NIGERIA expects to take delivery of 3.92 million doses of the COVID-19 vaccine tomorrow, the third West African country to benefit from the COVAX facility after Ghana and Ivory Coast, the government’s coronavirus task force said yesterday.

Nigeria, Africa’s most populous country with some 200 million people, has reported fewer than 1,900 COVID-19 deaths so far, much better than had been widely predicted early in the pandemic.

Last week, Nigerian drug regulator approved the Astrazeneca/Oxford COVID-19 vaccine use in Nigeria.

The dispatch is part of an overall 16 million doses planned to be delivered to Nigeria in batches over the next months by the COVAX facility, the task force said in a tweet.

The COVAX facility for poor and middle-income countries is co-led by Gavi, the vaccine alliance, and the World Health Organization, with UNICEF as an implementing partner.

Nigeria plans to inoculate 40% of the population this year and 30% more in 2022. The country expects to receive vaccine donations that will cover one-fifth of its population and then procure an additional 50% of its requirement to achieve herd immunity, the budget head has said.

Finance Minister Zainab Ahmed said Nigeria will draw up a supplementary budget in March to cover the cost of COVID-19 vaccinations, for which no provision was made in the 2021 finance bill adopted in December.

Source – Thomson Reuters Foundation

SOUTH African will now be able to buy alcohol, be out until midnight and political parties will now be able to campaign for the forthcoming local government elections under the new relaxed COVID-19 restrictions unveiled by President Cyril Ramaphosa tonight.

In a special address to the nation, his second in 30 days, Ramaphosa said a dramatic reduction in infection and deaths from COVID-19, led to a decision by the SA cabinet to move the country from Alert Level 3 to 1.

Under the Level One the following restrictions apply:

  • Alcohol sales will be sold as per licence conditions but not during the curfew hours.
  • The new curfew hours are now 12 midnight to 4am.
  • Religious, political, social and cultural gatherings are allowed but restricted to 100 people indoors and 250 outdoors, with social distancing. “Where the venue is too small to accommodate these numbers with appropriate social distancing, then no more than 50 per cent of the capacity of the venue may be used.”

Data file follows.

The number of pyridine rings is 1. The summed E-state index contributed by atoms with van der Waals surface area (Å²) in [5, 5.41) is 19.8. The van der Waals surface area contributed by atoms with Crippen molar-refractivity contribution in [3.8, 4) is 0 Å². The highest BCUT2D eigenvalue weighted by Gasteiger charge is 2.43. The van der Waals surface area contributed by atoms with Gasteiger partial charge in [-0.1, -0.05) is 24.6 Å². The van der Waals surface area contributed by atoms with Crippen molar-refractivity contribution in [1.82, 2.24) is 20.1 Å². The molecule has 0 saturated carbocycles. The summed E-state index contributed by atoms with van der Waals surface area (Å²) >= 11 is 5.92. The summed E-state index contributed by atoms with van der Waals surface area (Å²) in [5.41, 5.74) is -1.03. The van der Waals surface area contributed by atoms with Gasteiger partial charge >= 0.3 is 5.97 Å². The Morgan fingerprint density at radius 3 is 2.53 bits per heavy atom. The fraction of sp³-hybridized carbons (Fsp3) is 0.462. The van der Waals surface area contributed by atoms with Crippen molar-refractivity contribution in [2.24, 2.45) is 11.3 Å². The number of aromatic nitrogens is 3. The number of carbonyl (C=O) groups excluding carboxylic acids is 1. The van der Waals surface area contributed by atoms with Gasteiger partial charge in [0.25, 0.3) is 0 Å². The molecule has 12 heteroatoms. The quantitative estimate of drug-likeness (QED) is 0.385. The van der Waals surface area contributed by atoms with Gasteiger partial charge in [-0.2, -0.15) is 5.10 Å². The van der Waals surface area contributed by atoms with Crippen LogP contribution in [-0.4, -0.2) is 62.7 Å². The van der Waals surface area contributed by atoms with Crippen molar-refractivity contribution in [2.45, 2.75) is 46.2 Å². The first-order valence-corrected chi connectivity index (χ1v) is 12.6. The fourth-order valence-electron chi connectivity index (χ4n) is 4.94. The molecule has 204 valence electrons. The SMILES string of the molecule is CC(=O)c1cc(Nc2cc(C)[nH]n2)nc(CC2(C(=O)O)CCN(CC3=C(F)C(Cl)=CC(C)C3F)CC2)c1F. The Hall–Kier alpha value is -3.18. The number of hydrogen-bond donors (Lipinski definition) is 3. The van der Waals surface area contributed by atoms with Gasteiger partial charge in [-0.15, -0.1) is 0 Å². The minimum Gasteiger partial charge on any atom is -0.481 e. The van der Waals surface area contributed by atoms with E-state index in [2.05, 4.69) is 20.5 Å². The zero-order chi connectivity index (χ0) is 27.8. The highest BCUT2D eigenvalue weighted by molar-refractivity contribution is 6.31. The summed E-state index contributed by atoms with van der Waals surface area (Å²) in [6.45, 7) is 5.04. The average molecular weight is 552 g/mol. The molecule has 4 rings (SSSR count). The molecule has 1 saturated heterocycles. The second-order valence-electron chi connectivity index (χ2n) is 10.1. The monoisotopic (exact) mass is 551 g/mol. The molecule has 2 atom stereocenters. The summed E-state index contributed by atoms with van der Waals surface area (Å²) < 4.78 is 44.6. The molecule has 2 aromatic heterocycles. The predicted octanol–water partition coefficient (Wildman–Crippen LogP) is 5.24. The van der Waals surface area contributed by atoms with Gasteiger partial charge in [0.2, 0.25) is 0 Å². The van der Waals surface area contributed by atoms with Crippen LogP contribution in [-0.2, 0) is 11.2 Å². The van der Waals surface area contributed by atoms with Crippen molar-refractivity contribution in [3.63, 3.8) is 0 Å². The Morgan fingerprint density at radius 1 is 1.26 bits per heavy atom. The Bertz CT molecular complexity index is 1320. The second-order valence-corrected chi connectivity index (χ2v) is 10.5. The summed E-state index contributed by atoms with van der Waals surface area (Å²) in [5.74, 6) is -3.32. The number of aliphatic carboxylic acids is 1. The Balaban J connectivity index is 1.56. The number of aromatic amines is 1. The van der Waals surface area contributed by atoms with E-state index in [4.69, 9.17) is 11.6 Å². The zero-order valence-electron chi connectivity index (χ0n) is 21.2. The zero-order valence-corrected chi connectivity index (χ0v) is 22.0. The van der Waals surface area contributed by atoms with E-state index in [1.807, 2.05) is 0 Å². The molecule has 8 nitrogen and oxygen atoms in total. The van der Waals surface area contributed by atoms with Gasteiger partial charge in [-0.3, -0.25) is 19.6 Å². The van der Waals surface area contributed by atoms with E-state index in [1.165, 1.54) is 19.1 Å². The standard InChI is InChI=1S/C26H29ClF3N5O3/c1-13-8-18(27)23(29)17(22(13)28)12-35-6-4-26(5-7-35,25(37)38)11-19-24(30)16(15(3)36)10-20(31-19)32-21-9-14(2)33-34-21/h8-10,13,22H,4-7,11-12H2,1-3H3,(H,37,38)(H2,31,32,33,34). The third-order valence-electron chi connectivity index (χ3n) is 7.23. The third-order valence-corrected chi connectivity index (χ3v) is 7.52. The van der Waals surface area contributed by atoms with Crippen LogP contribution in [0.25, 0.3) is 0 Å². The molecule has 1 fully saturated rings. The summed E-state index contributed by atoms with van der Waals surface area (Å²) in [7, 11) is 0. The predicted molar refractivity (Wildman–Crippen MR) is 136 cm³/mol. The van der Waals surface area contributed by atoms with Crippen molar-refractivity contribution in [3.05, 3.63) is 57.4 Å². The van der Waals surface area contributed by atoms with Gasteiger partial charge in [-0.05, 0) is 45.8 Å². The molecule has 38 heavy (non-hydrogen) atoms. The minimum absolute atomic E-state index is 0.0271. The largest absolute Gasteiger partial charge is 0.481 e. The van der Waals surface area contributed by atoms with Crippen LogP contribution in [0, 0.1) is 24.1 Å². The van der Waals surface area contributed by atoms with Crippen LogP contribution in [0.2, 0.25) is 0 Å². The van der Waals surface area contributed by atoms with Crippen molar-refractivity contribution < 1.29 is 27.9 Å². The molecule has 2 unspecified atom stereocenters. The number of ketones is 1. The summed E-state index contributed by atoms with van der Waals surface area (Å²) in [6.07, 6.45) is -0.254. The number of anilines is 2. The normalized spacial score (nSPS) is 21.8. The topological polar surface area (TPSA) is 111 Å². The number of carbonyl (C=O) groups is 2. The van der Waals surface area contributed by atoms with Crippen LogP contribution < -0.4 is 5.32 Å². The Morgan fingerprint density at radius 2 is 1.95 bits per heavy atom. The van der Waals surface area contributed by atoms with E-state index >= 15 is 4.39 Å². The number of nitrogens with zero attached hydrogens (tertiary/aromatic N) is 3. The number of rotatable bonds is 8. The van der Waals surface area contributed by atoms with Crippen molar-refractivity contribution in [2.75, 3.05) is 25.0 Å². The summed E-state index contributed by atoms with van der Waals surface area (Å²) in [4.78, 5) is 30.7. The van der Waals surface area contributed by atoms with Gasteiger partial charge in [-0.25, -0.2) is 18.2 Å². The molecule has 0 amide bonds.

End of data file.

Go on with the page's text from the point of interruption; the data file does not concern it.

• Night vigil and after-funeral gatherings – “After Tears” – remain banned.
  • Night clubs remain closed.
  • The 33 land border posts that have been closed throughout this period will remain closed, while the other 20 will remain open.
  • Five airports will be open for international travel. These are OR Tambo, Cape Town, Durban, Lanseria and Kruger/Mpumalanga airports.
  • The wearing of masks in public places is still mandatory, and failure to wear a mask when required remains a criminal offence.

Ramaphosa said: “When I last addressed the nation, at the beginning of this month, the country had passed the peak of the second wave of coronavirus infections.  Driven by a new variant of the virus, the second wave was far more devastating and caused greater loss of life than the first wave.

“The country has now clearly emerged from the second wave. New infections, admissions to hospital and deaths have fallen significantly and continue to decline steadily. In the week that has just passed, the country recorded just under 10,000 new infections. A month ago, in the last week of January, the country recorded over 40,000 new cases.  And a month before that, in the last week of December, the country recorded close to 90,000 new cases. 

“This dramatic decline in cases over eight weeks is due to a combination of the public health measures introduced, changes in behaviour and accumulating immunity in those who became infected in our communities.

We were able to emerge from the second wave because most people adhered to the tighter restrictions and observed the basic health protocols, including wearing masks in public and social distancing. The measures we had to put in place in December were necessary to contain infections and prevent our health facilities from being overwhelmed.